*By Kate Nowak*

A thing that I think we did really well in Illustrative Mathematics 6–8 Math was attend carefully to really deep, important things that adults that already know math can easily overlook. For example, what does an equation mean? What does it mean for a number to be a solution to an equation? What does it mean for two expressions to be equivalent? (This is an example of the crucially important foundational understanding that gets short shrift when we rush kids through middle school math.)

Confusingly, the symbol = can mean a few different things.

- If we represent the quantities in a word problem with
*x*+ 2 = 3*x*, we might mean, “What value in place of*x*, if any, makes each side have the same value?” - If we decide to see what happens when
*x*is 4, we might write down*x*= 4. In this case, the = symbol means, “At this moment, we assign the value 4 to*x*.” - If we represent two quantities that we
*suspect*are equal no matter their value of*x*with 4 + 6*x*– 12 = 2(-4 + 3*x*) and use properties of operations to rewrite each expression until they are identical to each other, = means an entirely different thing: “I think these expressions are equal no matter what I substitute for*x*, and I would like to know for sure.”

If you’re reading this you probably realized all of that a long time ago, but none of this is at all obvious to your average 6th grader, or even 11th grader, and 6th grade is where in the common core math standards we are supposed to make a big pivot from arithmetic to algebra.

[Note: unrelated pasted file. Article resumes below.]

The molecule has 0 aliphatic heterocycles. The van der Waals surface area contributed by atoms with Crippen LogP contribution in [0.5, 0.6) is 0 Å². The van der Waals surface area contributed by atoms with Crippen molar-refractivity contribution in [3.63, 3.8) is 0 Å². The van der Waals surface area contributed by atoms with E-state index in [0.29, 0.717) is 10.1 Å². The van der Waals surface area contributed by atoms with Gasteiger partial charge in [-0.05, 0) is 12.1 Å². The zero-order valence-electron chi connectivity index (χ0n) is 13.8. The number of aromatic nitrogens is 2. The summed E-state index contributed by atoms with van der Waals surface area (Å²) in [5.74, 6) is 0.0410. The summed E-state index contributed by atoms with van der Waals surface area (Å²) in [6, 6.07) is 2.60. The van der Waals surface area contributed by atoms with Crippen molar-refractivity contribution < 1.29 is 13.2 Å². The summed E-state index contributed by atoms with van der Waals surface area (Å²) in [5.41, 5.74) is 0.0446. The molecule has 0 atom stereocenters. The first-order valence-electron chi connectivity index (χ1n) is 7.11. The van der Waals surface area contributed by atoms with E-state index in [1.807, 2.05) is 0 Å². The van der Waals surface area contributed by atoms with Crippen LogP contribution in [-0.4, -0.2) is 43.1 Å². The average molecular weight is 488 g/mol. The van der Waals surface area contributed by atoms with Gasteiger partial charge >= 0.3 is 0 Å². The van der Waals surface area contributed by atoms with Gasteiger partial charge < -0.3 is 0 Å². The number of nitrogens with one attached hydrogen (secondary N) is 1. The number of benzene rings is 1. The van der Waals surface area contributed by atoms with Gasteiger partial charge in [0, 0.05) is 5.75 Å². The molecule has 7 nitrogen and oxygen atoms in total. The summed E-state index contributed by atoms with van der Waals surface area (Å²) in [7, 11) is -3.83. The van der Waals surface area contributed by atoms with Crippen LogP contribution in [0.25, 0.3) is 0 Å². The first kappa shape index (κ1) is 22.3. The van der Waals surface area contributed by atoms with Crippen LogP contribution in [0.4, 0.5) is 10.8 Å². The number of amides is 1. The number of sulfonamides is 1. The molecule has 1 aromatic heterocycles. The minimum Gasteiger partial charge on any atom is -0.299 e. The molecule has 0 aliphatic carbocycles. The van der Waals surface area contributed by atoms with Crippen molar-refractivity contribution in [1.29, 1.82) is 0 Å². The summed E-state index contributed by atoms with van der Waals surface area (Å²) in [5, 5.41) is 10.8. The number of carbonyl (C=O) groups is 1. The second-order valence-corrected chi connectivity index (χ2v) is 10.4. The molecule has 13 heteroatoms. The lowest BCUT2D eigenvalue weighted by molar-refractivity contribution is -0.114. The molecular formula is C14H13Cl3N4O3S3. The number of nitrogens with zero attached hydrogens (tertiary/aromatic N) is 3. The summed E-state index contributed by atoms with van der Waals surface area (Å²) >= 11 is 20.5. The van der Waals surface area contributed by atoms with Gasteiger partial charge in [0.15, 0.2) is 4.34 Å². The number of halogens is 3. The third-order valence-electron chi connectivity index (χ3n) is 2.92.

This is just one task in a 6.EE arc designed to foster deep understanding, but I think it exemplifies the careful approach that we take for the sake of sense making. [student materials] [teacher materials(requires free registration)]

The purpose of this task is to understand that two expressions that are equal for every value of their variable are called equivalent expressions. After the teacher eases students into it, students have a chance to work through the task. The entire point is to contrast *x*+2 and 3*x*, which are only equal (the same length) when *x* is 1, with *x*+3 and 3+*x*, which are equal no matter the value you substitute for *x*. Hey we could have told you *x*+3 and 3+*x* are equal no matter the value of *x* because of the commutative property. I wonder what other properties we can make clever use of. That’s the purpose of the next task.

Now, it was hard to choose activities from one lesson to share. This curriculum is multi-faceted and has some super cool stuff. (Actually, the entirety of unit 6 in grade 6 is one of my favorite things in the world, along with the continuation of focusing on the EE standards in grade 7, unit 6. Check it out.) And this lesson is all steak and no sizzle. But getting the unsexy but necessary bits right is something I’m really proud of.

##### Kate Nowak

Kate is a writer, teacher, and curriculum designer. After a successful 8 years teaching high school mathematics and writing the popular blog *f(t)*, she transitioned into a career in curriculum design.

As the instructional lead author of the IM 6–8 and IM Algebra 1, Geometry, and Algebra 2 curricula, Kate loves leading teams to create products that help teachers and students know, use, and enjoy mathematics.

Kate is very enthusiastic about puzzles, smoothies, and navigating public transit in new cities.